Omega-3 Fish Oil and Skin Health

via Bryce Wylde



The physiological health and appearance of our skin is highly influenced by our omega-3 status. Specifically, low levels of the omega-3 fats EPA and DHA can adversely affect skin barrier function, skin inflammation, UV-induced skin damage, and collagen production which are major contributors to premature aging of the skin. Clinical studies have demonstrated that omega-3
supplementation, especially EPA, is an effective natural solution to protect and rejuvenate the appearance of the skin as well as provide relief to conditions such as acne, atopic dermatitis, eczema, and psoriasis.
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Omega-3 and cosmetic appearance:

Omega-3 reduces signs of skin aging including fine lines, hydration, and signs UV-induced damage.

  • UVA and UVB rays damage the skin, promotes skin aging, including increases in laxity
    and wrinkles1.
  • EPA protects the skin against the harmful effects of the sun’s UV radiation2.
  • EPA increases collagen and elastin formation by up regulating the expression of matrix
    proteins such as procollagen, tropoelastin and fibrillin 13.
  • EPA reduces the breakdown of collagen and cell matrix by down regulating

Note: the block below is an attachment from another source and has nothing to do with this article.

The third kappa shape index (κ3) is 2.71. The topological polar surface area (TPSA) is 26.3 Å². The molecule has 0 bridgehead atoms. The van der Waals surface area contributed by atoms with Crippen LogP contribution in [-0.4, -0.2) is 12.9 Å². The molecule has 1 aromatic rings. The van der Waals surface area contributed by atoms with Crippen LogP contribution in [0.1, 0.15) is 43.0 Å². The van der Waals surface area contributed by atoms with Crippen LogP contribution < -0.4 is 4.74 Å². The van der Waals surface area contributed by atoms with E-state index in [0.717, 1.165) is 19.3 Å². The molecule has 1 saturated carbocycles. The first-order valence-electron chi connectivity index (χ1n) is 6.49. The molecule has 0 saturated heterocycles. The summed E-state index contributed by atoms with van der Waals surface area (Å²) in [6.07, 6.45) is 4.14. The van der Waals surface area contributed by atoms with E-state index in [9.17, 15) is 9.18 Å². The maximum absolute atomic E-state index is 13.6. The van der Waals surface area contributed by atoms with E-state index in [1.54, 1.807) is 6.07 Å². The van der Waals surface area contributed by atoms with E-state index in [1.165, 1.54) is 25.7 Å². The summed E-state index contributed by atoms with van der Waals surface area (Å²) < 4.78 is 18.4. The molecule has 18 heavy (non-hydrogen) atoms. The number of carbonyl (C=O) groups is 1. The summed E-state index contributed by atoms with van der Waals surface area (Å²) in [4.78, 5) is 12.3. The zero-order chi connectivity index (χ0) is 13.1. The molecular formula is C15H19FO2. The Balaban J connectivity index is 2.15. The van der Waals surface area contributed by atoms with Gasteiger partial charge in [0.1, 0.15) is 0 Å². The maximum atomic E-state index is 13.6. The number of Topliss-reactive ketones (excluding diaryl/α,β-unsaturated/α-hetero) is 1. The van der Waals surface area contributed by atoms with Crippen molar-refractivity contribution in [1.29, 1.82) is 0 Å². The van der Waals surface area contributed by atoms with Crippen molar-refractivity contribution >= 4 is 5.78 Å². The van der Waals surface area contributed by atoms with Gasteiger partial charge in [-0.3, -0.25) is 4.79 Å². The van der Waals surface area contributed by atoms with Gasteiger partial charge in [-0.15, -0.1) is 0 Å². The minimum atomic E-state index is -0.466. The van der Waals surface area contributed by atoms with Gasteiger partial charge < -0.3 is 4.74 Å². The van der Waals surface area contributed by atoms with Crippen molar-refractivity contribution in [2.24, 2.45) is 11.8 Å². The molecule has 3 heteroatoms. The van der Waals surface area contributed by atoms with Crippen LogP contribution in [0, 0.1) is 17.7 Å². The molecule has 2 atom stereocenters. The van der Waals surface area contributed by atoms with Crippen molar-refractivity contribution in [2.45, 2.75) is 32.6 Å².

the expression of MMP’s which are involved in connective tissue damage and
    wrinkle formation 3, 4.

Omega-3 and skin conditions:

Omega-3 reduces skin inflammation and dermatological conditions.

  • Omega-3 EPA and DHA exert anti-inflammatory effects in the body 5.
  • Diets high in omega-3 fatty acids have a lower prevalence of acne 6.
  • Omega-3 EPA and DHA reduce the levels of pro-inflammatory leukotriene B4 and PGE2
    which have been linked to the pathogenesis of acne and psoriasis 7, 8.
  • Long chain omega-3 fatty acids EPA and DHA have been shown to be lower in adults with
    atopic eczema 9.
  • A recent study demonstrated that supplementation with DHA alone can significantly improve atopic
    eczema and reduce major pro-inflammatory mediators 10.


  1. Rabe JH,Mamelak AJ, McElgunn PJ,Morison WL, Sauder DN. Photoaging: mechanisms and repairs.
  2. Rhodes LE, Shahbakhti H, Azurdia RM, Moison RM, Steenwinkel MJ, Homburg MI, Dean MP, eicosapentaenoic in humans. An assessment of early genotoxic markers. Carcinogenesis 34:919–925.
  3. Kim HH, Shin CM, Park CH, Kim KH, Cho KH, Eun HC, Chung JH. (2005). Eicosapentaenoic fibroblasts. J Lipid Res 46:1712–20.
  4. Shingel KI, Faure MP, Azoulay L, Roberge C, Deckelbaum RJ. Solid emulsion gel as a vehicle angiogenesis.
  5. Wall R, Ross RP, Fitzgerald GF, Stanton C (2010). Fatty acids from fish oil: the anti-inflammatory
  6. Schaffer, H.K. (1989). Essential fatty acids and eicosanoids in cutaneous inflammation. Int J Dermatol. 28:281–290.
  7. Zouboulis CC. (2000). Human skin: an independent peripheral endocrine organ. Horm Res. 54:230–42.
  8. Ziboh VA (1994) Essential fatty acids/eicosanoid biosynthesis in the skin: biological significance.
  9. Manku MS, Horrobin DF, Morse NL, Wright S, Burton JL (1984) Essential fatty acids in the plasma.
  10. Koch C, Dolle S, Metzger M, Rasche C, Jungclas H, Ruhi R, Renz H, Worm M. (2008). DHA supplementation 158(4):786–92.


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